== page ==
6. @Europeo – your english is fine – all the more so because it is heartfelt and to the point. I am not bulgarian but have lots of Putinophiles in the Balkan “Orthodox” community and even these fools are beginning to realize that Putin and his enablers in the Church, The Society of Demented Slavophiles and wannabe Stukatchi / toadies are either/ and / or :deluded, corrupt, intellectually bankrupt and most closely resemble an illustration from the Classics Comics’ version of Freud’s “Society and Its Discontents”.

    Comment by sotosy1 — July 30, 2014 @ 11:44 am

  7. @erik-The official list will not be published by the EU until tomorrow (Thursday). All of the reporting states that the sanctions will be imposed on banks that are more than 50 percent government owned, and Sberbank (which is 50+ pct owned by the Russian Central Bank) would qualify.

    Of course, all the reporting could be wrong. In which case the sanctions would be even more lame than I thought.

    The ProfessorComment by The Professor — July 30, 2014 @ 1:32 pm

  8. @perfesser: the point about evaluating the sanctions is not just how they affect the party being sanctioned, but the willingness of the “sanctioning” party to inflict pain on itself. Of course the ideal sanction is one where only the party being punished is hurt, and it certainly makes sense to use those sanctions that hurt the foe most, while costing the least. Given the above, is Sberbank is excluded, it would be interesting to see who has been dealing with them recently in the EU.

    Be that as it may, until the Eurotards, particularly the Krauts, are willing to put up with some mild discomfort- say little gas till winter- the message will be clear that when push comes to shove, Putin will pay little and the sanctions will be, to coin a phrase, “sound and fury signifying not a hell of a lot”.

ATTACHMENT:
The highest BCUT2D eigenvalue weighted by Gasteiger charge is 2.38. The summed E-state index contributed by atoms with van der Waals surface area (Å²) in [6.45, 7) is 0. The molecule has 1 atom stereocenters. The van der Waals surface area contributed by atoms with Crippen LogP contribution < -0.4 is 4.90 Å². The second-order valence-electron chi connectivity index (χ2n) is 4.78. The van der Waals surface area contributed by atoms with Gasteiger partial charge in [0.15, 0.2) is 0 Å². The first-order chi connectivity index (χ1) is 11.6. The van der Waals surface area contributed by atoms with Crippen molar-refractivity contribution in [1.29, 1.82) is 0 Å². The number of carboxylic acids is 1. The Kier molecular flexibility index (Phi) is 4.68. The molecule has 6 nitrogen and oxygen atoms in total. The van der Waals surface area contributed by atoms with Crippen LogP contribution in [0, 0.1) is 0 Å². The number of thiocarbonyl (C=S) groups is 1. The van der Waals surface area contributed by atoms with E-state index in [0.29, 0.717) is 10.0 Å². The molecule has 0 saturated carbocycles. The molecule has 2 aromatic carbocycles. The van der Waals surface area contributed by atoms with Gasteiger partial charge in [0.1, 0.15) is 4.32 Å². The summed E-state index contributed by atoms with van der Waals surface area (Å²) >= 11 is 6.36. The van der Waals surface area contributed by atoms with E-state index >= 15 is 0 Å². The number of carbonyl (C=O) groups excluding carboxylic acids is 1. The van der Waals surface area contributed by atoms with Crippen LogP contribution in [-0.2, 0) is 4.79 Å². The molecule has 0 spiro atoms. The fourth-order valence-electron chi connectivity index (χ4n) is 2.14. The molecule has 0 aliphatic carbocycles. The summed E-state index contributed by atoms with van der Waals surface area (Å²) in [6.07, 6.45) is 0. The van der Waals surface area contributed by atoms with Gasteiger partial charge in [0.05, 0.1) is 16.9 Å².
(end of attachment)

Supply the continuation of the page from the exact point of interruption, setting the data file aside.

Comment by sotosy1 — July 30, 2014 @ 2:03 pm

  9. @Europeo-As Churchill said: “You had a choice between war and dishonor. You chose dishonor, and now you will have war.” Or should that be: “EU had a choice between war and dishonor. EU chose dishonor, and now EU will have war”?

    Russia plays divide and conquer on energy like Pablo Cassals played a cello. It focuses on weaker and more corrupt countries,and those that are most dependent on Russian gas (as you note). I have some sympathy with Bulgaria. I have nothing but disdain for Austria and Italy.

    The ProfessorComment by The Professor — July 30, 2014 @ 6:04 pm

  10. @sotosy1, I believe every word that you say. I feel happy to not maintain any contacts with such an “orthodox” movement in my country. In fact bulgarians are not slavic. We have more in common with greeks than with slavs. Aside, most bulgarians are not as white skinned and blue eyed as poles, czech, lithuanians are. It might be correct to also mention that most bulgarians are atheists (an ancestry from the communist dictate) and this makes it even difficult for Russia to invoke the orthodox card 😉 Well, not-slavic and atheists makes one just wonder why are Bulgarian governments so pro-Kremlin… and here comes the answer – corruption.

    Comment by Europeo — July 30, 2014 @ 6:20 pm


    All right, anyone is willing to comment on this?

    Comment by LL — July 30, 2014 @ 7:30 pm

  12. @LL-Very funny. Just wrote a post on that very article. Read it, and fire away.

    The ProfessorComment by The Professor — July 30, 2014 @ 7:37 pm

  13. @erik-The EU sanctions list was released today. Sberbank tops the list (see p. 11).

    The ProfessorComment by The Professor — July 31, 2014 @ 10:15 am

  14. Europeo:

    Your English is better than Vlad’s (or SWP’s, for that matter) Bulgarian. No need to apologize.

    Vlad looks forward to your future comments.

    Vlad would tell all to follow him on Twitter, but @VJ44 permanently blocked him. Oh well.

    btw, Yesterday was Milton Friedman’s birthday. You should have noted it, SWP!


    Comment by Vlad — August 1, 2014 @ 7:57 pm